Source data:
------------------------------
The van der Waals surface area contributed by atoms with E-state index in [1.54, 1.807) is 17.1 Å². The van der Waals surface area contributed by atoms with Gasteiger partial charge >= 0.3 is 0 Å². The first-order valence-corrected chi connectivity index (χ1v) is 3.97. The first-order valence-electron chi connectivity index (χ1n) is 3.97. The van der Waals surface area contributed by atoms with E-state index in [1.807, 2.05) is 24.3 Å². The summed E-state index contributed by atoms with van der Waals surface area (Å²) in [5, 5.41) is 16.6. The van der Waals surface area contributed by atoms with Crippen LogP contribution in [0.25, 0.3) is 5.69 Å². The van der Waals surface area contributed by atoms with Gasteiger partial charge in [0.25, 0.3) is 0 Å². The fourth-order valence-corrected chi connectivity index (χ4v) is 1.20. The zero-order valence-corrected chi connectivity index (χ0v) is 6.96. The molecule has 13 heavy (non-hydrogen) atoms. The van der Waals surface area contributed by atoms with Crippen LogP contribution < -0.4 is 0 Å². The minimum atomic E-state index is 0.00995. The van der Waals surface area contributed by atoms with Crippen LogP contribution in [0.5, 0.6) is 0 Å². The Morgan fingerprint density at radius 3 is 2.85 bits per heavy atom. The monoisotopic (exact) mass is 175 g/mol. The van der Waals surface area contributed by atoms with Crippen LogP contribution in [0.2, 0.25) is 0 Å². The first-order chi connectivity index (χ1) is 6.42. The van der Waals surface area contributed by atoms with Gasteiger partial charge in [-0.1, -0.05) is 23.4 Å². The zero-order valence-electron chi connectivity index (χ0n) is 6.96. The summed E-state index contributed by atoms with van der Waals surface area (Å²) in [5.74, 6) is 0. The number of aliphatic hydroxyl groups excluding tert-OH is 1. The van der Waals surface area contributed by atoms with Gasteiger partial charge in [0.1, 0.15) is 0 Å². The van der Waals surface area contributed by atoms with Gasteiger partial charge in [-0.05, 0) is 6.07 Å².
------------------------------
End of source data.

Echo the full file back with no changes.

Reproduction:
The van der Waals surface area contributed by atoms with E-state index in [1.54, 1.807) is 17.1 Å². The van der Waals surface area contributed by atoms with Gasteiger partial charge >= 0.3 is 0 Å². The first-order valence-corrected chi connectivity index (χ1v) is 3.97. The first-order valence-electron chi connectivity index (χ1n) is 3.97. The van der Waals surface area contributed by atoms with E-state index in [1.807, 2.05) is 24.3 Å². The summed E-state index contributed by atoms with van der Waals surface area (Å²) in [5, 5.41) is 16.6. The van der Waals surface area contributed by atoms with Crippen LogP contribution in [0.25, 0.3) is 5.69 Å². The van der Waals surface area contributed by atoms with Gasteiger partial charge in [0.25, 0.3) is 0 Å². The fourth-order valence-corrected chi connectivity index (χ4v) is 1.20. The zero-order valence-corrected chi connectivity index (χ0v) is 6.96. The molecule has 13 heavy (non-hydrogen) atoms. The van der Waals surface area contributed by atoms with Crippen LogP contribution < -0.4 is 0 Å². The minimum atomic E-state index is 0.00995. The van der Waals surface area contributed by atoms with Crippen LogP contribution in [0.5, 0.6) is 0 Å². The Morgan fingerprint density at radius 3 is 2.85 bits per heavy atom. The monoisotopic (exact) mass is 175 g/mol. The van der Waals surface area contributed by atoms with Crippen LogP contribution in [0.2, 0.25) is 0 Å². The first-order chi connectivity index (χ1) is 6.42. The van der Waals surface area contributed by atoms with Gasteiger partial charge in [-0.1, -0.05) is 23.4 Å². The zero-order valence-electron chi connectivity index (χ0n) is 6.96. The summed E-state index contributed by atoms with van der Waals surface area (Å²) in [5.74, 6) is 0. The number of aliphatic hydroxyl groups excluding tert-OH is 1. The van der Waals surface area contributed by atoms with Gasteiger partial charge in [0.1, 0.15) is 0 Å². The van der Waals surface area contributed by atoms with Gasteiger partial charge in [-0.05, 0) is 6.07 Å².